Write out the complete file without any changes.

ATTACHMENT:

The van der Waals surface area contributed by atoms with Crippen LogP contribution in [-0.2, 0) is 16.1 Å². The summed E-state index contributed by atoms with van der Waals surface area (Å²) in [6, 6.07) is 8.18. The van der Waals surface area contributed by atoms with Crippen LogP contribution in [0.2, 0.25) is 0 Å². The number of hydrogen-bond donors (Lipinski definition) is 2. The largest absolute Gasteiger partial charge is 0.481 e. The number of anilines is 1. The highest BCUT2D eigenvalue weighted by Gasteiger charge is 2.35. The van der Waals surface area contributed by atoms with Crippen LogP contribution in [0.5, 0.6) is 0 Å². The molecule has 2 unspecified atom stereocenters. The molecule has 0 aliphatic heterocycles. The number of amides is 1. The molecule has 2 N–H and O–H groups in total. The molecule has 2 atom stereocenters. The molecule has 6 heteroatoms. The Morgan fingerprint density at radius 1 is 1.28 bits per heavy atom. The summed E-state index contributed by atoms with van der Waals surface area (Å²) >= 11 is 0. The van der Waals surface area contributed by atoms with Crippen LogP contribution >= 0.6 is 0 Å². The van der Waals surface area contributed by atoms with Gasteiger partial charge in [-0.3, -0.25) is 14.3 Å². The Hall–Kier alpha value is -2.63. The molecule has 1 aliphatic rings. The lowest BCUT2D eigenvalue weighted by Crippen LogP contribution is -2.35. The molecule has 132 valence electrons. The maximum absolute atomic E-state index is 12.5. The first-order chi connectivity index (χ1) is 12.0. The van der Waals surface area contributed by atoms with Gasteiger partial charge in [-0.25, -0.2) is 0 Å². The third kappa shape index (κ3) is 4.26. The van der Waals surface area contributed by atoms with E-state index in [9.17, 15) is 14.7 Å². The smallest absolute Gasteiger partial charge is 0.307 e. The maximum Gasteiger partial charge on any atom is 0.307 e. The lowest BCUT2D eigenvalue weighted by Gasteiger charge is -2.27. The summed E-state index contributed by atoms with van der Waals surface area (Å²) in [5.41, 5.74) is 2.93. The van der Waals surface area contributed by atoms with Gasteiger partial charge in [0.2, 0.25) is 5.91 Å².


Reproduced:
The van der Waals surface area contributed by atoms with Crippen LogP contribution in [-0.2, 0) is 16.1 Å². The summed E-state index contributed by atoms with van der Waals surface area (Å²) in [6, 6.07) is 8.18. The van der Waals surface area contributed by atoms with Crippen LogP contribution in [0.2, 0.25) is 0 Å². The number of hydrogen-bond donors (Lipinski definition) is 2. The largest absolute Gasteiger partial charge is 0.481 e. The number of anilines is 1. The highest BCUT2D eigenvalue weighted by Gasteiger charge is 2.35. The van der Waals surface area contributed by atoms with Crippen LogP contribution in [0.5, 0.6) is 0 Å². The molecule has 2 unspecified atom stereocenters. The molecule has 0 aliphatic heterocycles. The number of amides is 1. The molecule has 2 N–H and O–H groups in total. The molecule has 2 atom stereocenters. The molecule has 6 heteroatoms. The Morgan fingerprint density at radius 1 is 1.28 bits per heavy atom. The summed E-state index contributed by atoms with van der Waals surface area (Å²) >= 11 is 0. The van der Waals surface area contributed by atoms with Crippen LogP contribution >= 0.6 is 0 Å². The van der Waals surface area contributed by atoms with Gasteiger partial charge in [-0.3, -0.25) is 14.3 Å². The Hall–Kier alpha value is -2.63. The molecule has 1 aliphatic rings. The lowest BCUT2D eigenvalue weighted by Crippen LogP contribution is -2.35. The molecule has 132 valence electrons. The maximum absolute atomic E-state index is 12.5. The first-order chi connectivity index (χ1) is 12.0. The van der Waals surface area contributed by atoms with Gasteiger partial charge in [-0.25, -0.2) is 0 Å². The third kappa shape index (κ3) is 4.26. The van der Waals surface area contributed by atoms with E-state index in [9.17, 15) is 14.7 Å². The smallest absolute Gasteiger partial charge is 0.307 e. The maximum Gasteiger partial charge on any atom is 0.307 e. The lowest BCUT2D eigenvalue weighted by Gasteiger charge is -2.27. The summed E-state index contributed by atoms with van der Waals surface area (Å²) in [5.41, 5.74) is 2.93. The van der Waals surface area contributed by atoms with Gasteiger partial charge in [0.2, 0.25) is 5.91 Å².